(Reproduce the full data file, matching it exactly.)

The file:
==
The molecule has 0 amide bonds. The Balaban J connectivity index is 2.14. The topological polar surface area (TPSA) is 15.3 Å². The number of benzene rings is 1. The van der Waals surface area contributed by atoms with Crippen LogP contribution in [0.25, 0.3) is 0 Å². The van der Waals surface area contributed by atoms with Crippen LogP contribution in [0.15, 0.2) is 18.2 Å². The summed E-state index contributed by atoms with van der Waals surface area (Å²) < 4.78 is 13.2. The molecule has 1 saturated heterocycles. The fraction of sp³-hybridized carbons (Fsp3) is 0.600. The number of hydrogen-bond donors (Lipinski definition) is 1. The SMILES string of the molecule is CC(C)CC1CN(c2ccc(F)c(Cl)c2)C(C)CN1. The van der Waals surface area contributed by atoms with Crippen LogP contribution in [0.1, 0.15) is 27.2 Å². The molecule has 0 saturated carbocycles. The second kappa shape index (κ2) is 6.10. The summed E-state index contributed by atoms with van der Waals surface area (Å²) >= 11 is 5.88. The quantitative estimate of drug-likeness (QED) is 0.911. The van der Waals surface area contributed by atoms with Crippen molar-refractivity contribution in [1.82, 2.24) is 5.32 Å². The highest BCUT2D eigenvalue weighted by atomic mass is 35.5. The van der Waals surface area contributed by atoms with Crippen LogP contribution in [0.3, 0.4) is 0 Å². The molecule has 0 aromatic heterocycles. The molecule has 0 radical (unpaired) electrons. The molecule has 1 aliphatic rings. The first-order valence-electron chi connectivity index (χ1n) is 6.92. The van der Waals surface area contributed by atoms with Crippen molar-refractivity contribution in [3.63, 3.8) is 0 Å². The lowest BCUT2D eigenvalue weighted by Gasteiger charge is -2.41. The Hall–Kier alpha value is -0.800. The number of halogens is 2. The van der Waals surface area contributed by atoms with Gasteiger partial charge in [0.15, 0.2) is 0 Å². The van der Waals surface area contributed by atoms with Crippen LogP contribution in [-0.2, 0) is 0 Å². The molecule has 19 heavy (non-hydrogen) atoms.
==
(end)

The molecule has 0 amide bonds. The Balaban J connectivity index is 2.14. The topological polar surface area (TPSA) is 15.3 Å². The number of benzene rings is 1. The van der Waals surface area contributed by atoms with Crippen LogP contribution in [0.25, 0.3) is 0 Å². The van der Waals surface area contributed by atoms with Crippen LogP contribution in [0.15, 0.2) is 18.2 Å². The summed E-state index contributed by atoms with van der Waals surface area (Å²) < 4.78 is 13.2. The molecule has 1 saturated heterocycles. The fraction of sp³-hybridized carbons (Fsp3) is 0.600. The number of hydrogen-bond donors (Lipinski definition) is 1. The SMILES string of the molecule is CC(C)CC1CN(c2ccc(F)c(Cl)c2)C(C)CN1. The van der Waals surface area contributed by atoms with Crippen LogP contribution in [0.1, 0.15) is 27.2 Å². The molecule has 0 saturated carbocycles. The second kappa shape index (κ2) is 6.10. The summed E-state index contributed by atoms with van der Waals surface area (Å²) >= 11 is 5.88. The quantitative estimate of drug-likeness (QED) is 0.911. The van der Waals surface area contributed by atoms with Crippen molar-refractivity contribution in [1.82, 2.24) is 5.32 Å². The highest BCUT2D eigenvalue weighted by atomic mass is 35.5. The van der Waals surface area contributed by atoms with Crippen LogP contribution in [0.3, 0.4) is 0 Å². The molecule has 0 aromatic heterocycles. The molecule has 0 radical (unpaired) electrons. The molecule has 1 aliphatic rings. The first-order valence-electron chi connectivity index (χ1n) is 6.92. The van der Waals surface area contributed by atoms with Crippen molar-refractivity contribution in [3.63, 3.8) is 0 Å². The lowest BCUT2D eigenvalue weighted by Gasteiger charge is -2.41. The Hall–Kier alpha value is -0.800. The number of halogens is 2. The van der Waals surface area contributed by atoms with Gasteiger partial charge in [0.15, 0.2) is 0 Å². The van der Waals surface area contributed by atoms with Crippen LogP contribution in [-0.2, 0) is 0 Å². The molecule has 19 heavy (non-hydrogen) atoms.